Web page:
Um, and then that pretty much started off my uh, my stent, well stints of captaining multiple rugby teams over the years. Uh, and he gave me that confidence to be able to step up and lead and um, you know, talked to the troops and, and you know, rally them and get them motivated to um, you know, do what was necessary, do what was right at the time, even though we might not have felt like doing it. Um, so I ended up going on to captain and co captain the casuarina Cougars and you know, we went three years undefeated, won the premiership. Um, I think We won like 70 or you didn't lose 70 games and row or something like that. I also captain, the Northern territory team, um, my state, I kept in the Tasmanian team, my state and national championships and um, that kind of, it's, it's led to the leader that I am today was having those people. And the funny thing was I had pairs in 2010 and 11.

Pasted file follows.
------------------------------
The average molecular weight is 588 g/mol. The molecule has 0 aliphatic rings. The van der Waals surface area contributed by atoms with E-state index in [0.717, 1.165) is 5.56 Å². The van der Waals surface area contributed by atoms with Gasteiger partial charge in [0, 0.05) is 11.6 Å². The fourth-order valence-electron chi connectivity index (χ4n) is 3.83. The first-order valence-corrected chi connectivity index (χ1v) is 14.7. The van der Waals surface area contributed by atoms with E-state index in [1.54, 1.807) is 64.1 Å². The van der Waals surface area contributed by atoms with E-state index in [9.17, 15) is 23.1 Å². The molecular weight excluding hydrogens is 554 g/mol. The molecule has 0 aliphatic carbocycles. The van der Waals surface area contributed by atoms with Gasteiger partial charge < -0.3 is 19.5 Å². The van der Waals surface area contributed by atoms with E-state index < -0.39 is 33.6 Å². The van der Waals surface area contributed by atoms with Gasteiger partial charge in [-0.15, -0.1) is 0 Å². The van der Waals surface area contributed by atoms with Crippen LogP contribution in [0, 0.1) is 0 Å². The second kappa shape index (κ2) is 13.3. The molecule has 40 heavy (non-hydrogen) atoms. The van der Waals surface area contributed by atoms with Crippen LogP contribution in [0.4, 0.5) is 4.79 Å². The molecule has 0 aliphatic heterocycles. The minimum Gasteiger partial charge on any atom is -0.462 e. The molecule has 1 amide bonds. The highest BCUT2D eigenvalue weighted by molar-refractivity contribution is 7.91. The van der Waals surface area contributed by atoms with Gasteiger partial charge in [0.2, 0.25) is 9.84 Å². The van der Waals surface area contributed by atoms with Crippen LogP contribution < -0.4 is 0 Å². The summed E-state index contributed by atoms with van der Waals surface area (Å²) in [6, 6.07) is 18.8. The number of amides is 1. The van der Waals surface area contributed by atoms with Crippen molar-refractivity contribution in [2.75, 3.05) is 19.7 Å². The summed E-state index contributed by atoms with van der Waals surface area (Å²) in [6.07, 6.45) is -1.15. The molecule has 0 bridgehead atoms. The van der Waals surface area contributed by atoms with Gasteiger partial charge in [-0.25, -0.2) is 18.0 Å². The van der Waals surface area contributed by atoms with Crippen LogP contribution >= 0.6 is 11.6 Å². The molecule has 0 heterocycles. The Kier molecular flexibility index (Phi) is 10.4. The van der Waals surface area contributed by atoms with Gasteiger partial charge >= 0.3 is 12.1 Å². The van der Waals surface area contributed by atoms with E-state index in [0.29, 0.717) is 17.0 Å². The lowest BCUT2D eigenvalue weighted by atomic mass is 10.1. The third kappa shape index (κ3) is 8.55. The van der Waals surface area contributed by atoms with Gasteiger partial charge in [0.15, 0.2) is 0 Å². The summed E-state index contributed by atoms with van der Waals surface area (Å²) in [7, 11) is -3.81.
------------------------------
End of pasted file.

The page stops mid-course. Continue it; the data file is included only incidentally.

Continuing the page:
Uh and Pete I met in 2009 and then, you know, he put me as the co captain of the The cops arena team when I got back from Afghanistan 2011 as well. So, Um, was around about that 2009 to 2012 period where I really came into my own as a leader and um, you know, learned a lot from both of those guys and they had a massive influence on my direction as a man uh, and also as a leader, so massive props to those guys for bringing out the best in me and allowing me to kind of build my own personality and my own leadership style. Um, but that also got me thinking about a documentary that I watched recently. If anyone's seen The Last Dance, I thought it was a brilliant documentary on Michael Jordan and the bulls, the Chicago bulls when they went through their um, their dynasty in the mid nineties, early mid nineties, Even into the late 90s, I think it was.